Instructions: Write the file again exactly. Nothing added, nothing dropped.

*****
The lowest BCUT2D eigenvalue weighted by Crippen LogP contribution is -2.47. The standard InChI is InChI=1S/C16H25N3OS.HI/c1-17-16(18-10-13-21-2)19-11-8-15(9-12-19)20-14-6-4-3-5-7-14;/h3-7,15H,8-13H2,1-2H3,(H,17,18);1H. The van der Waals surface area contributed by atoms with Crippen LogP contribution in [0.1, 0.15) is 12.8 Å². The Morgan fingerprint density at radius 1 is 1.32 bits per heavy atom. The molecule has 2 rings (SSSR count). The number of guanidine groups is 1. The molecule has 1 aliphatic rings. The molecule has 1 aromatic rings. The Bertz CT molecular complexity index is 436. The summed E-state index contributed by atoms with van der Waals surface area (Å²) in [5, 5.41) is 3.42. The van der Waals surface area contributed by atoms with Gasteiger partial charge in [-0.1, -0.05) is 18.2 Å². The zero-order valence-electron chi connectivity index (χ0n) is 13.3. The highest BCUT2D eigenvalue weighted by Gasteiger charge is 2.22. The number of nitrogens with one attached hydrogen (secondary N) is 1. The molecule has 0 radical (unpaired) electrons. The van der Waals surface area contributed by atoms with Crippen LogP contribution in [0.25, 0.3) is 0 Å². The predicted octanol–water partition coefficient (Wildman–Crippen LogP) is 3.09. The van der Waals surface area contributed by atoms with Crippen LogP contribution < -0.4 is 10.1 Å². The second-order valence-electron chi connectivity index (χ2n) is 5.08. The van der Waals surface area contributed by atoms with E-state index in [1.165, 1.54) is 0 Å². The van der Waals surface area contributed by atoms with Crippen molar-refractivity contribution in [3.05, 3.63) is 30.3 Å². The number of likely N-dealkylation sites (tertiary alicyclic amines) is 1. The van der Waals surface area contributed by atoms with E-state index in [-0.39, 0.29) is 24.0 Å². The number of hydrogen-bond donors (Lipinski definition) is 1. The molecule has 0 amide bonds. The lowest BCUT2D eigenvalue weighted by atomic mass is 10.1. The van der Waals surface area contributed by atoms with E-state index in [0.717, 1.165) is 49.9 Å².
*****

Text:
The lowest BCUT2D eigenvalue weighted by Crippen LogP contribution is -2.47. The standard InChI is InChI=1S/C16H25N3OS.HI/c1-17-16(18-10-13-21-2)19-11-8-15(9-12-19)20-14-6-4-3-5-7-14;/h3-7,15H,8-13H2,1-2H3,(H,17,18);1H. The van der Waals surface area contributed by atoms with Crippen LogP contribution in [0.1, 0.15) is 12.8 Å². The Morgan fingerprint density at radius 1 is 1.32 bits per heavy atom. The molecule has 2 rings (SSSR count). The number of guanidine groups is 1. The molecule has 1 aliphatic rings. The molecule has 1 aromatic rings. The Bertz CT molecular complexity index is 436. The summed E-state index contributed by atoms with van der Waals surface area (Å²) in [5, 5.41) is 3.42. The van der Waals surface area contributed by atoms with Gasteiger partial charge in [-0.1, -0.05) is 18.2 Å². The zero-order valence-electron chi connectivity index (χ0n) is 13.3. The highest BCUT2D eigenvalue weighted by Gasteiger charge is 2.22. The number of nitrogens with one attached hydrogen (secondary N) is 1. The molecule has 0 radical (unpaired) electrons. The van der Waals surface area contributed by atoms with Crippen LogP contribution in [0.25, 0.3) is 0 Å². The predicted octanol–water partition coefficient (Wildman–Crippen LogP) is 3.09. The van der Waals surface area contributed by atoms with Crippen LogP contribution < -0.4 is 10.1 Å². The second-order valence-electron chi connectivity index (χ2n) is 5.08. The van der Waals surface area contributed by atoms with E-state index in [1.165, 1.54) is 0 Å². The van der Waals surface area contributed by atoms with Crippen molar-refractivity contribution in [3.05, 3.63) is 30.3 Å². The number of likely N-dealkylation sites (tertiary alicyclic amines) is 1. The van der Waals surface area contributed by atoms with E-state index in [-0.39, 0.29) is 24.0 Å². The number of hydrogen-bond donors (Lipinski definition) is 1. The molecule has 0 amide bonds. The lowest BCUT2D eigenvalue weighted by atomic mass is 10.1. The van der Waals surface area contributed by atoms with E-state index in [0.717, 1.165) is 49.9 Å².